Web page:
From dealings with Eva Braun, to his duties for Hitler, Rochus Misch has allowed us entry into a world rarely glimpsed. Memories both fond and difficult to relay have been recorded through his writings.

If you are a fan of historical non-fiction, and are curious about the truth behind the stories, do yourself a favour and read this book. I was fascinated from the first page to the last.

This review is based on a complimentary copy from the publisher, all opinions are my own.

The Moonlight Palace by Liz Rosenberg

The Moonlight PalaceThe Moonlight Palace by Liz Rosenberg

Agnes Hussein, descendant of the last sultan of Singapore and the last surviving member of her immediate family, has grown up among her eccentric relatives in the crumbling Kampong Glam palace, a once-opulent relic given to her family in exchange for handing over Singapore to the British.

Now Agnes is seventeen and her family has fallen into genteel poverty, surviving on her grandfather’s pension and the meager income they receive from a varied cast of boarders. As outside forces conspire to steal the palace out from under them, Agnes struggles to save her family and finds bravery, love, and loyalty in the most unexpected places. The Moonlight Palace is a coming-of-age tale rich with historical detail and unforgettable characters set against the backdrop of dazzling 1920s Singapore.

My rating: 4 of 5 stars

This is a lovely novel. The voice of the narrator is not only strong but makes you feel compassionate from an early point in the book. Those qualities, mixed with the exotic setting and torrid family history (although somewhat imagined–see chapter two) made this a very interesting book.

This was a story that I was sorry to see end. The main character is such fun and her observations about life and her family are often times hilarious. I felt like I was walking alongside a friend during this book and that made it special.

I loved the strong sense of family and culture in this novel. I never knew quite what to expect next as the story takes unexpected turns in places that I wouldn’t have imagined.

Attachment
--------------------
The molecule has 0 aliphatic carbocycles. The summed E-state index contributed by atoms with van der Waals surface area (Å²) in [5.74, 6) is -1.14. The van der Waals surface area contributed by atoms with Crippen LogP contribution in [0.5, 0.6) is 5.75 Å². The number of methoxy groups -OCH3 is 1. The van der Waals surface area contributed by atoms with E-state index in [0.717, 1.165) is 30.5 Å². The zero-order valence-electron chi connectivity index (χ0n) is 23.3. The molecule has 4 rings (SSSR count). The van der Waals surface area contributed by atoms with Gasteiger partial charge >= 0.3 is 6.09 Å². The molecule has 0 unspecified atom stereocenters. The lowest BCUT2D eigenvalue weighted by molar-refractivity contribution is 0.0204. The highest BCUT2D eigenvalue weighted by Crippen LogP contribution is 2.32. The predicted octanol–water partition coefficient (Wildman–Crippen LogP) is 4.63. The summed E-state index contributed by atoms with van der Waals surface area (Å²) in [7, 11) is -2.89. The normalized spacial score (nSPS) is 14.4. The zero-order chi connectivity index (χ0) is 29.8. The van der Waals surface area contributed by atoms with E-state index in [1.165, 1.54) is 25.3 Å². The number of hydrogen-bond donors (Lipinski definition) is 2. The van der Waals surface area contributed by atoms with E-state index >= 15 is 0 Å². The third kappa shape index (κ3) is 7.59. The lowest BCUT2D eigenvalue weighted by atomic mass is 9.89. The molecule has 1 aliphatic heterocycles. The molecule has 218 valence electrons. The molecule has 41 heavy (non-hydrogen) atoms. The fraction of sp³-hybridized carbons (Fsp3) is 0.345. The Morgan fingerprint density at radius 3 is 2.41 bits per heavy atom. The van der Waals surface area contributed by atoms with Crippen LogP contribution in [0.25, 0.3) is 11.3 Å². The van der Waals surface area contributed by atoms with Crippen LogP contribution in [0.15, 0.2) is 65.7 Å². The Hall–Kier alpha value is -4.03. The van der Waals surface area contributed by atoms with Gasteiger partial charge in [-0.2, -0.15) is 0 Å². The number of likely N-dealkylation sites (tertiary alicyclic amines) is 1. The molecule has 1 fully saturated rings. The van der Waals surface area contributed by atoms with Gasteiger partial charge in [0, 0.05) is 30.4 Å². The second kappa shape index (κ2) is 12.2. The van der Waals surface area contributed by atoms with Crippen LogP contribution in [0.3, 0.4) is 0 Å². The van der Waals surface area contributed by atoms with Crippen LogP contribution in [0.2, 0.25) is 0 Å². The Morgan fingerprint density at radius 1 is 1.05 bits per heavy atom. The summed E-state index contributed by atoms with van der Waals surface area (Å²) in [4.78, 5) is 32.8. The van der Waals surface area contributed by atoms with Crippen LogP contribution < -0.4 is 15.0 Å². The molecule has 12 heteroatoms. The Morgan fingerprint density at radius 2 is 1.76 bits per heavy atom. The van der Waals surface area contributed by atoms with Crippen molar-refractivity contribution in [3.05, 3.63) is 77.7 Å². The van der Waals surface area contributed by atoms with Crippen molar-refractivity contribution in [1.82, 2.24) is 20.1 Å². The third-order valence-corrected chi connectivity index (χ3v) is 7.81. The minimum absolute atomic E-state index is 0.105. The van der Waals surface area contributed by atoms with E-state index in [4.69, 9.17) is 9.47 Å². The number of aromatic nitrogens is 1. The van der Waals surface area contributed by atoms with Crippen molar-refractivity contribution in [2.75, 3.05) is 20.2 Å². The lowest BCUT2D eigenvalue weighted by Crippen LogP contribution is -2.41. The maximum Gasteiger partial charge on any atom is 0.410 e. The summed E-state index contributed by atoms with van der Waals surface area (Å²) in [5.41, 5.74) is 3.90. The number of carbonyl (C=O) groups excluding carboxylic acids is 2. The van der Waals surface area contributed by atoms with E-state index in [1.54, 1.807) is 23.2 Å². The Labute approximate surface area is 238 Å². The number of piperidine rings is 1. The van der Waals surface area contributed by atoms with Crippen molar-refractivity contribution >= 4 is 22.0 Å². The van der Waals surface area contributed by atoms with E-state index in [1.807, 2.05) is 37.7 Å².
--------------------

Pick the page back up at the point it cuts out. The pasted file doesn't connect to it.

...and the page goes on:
If you enjoy stories that come from true storytellers, this is a perfect example. The author has a gift for making you see pictures through her chosen words. I will happily read another book by this author and recommend that you check this out.

Really enjoyed it.

This review is based on a complimentary copy from the publisher and provided through Netgalley. All opinions are my own.

The House We Grew Up In by Lisa Jewell

This is a SheReads.org selected book. If you have not heard about She Reads yet, or about all the wonderful things the ladies do, please take a moment to check out the website. You will find great books, new friends and a lot more!

The House We Grew Up In

The House We Grew Up In by Lisa Jewell

Meet the Bird family. They live in a honey-colored house in a picture-perfect Cotswolds village, with rambling, unkempt gardens stretching beyond. Pragmatic Meg, dreamy Beth, and tow-headed twins Rory and Rhys all attend the village school and eat home-cooked meals together every night. Their father is a sweet gangly man named Colin, who still looks like a teenager with floppy hair and owlish, round-framed glasses. Their mother is a beautiful hippy named Lorelei, who exists entirely in the moment. And she makes every moment sparkle in her children’s lives.

Then one Easter weekend, tragedy comes to call. The event is so devastating that, almost imperceptibly, it begins to tear the family apart. Years pass as the children become adults, find new relationships, and develop their own separate lives. Soon it seems as though they’ve never been a family at all. But then something happens that calls them back to the house they grew up in — and to what really happened that Easter weekend so many years ago.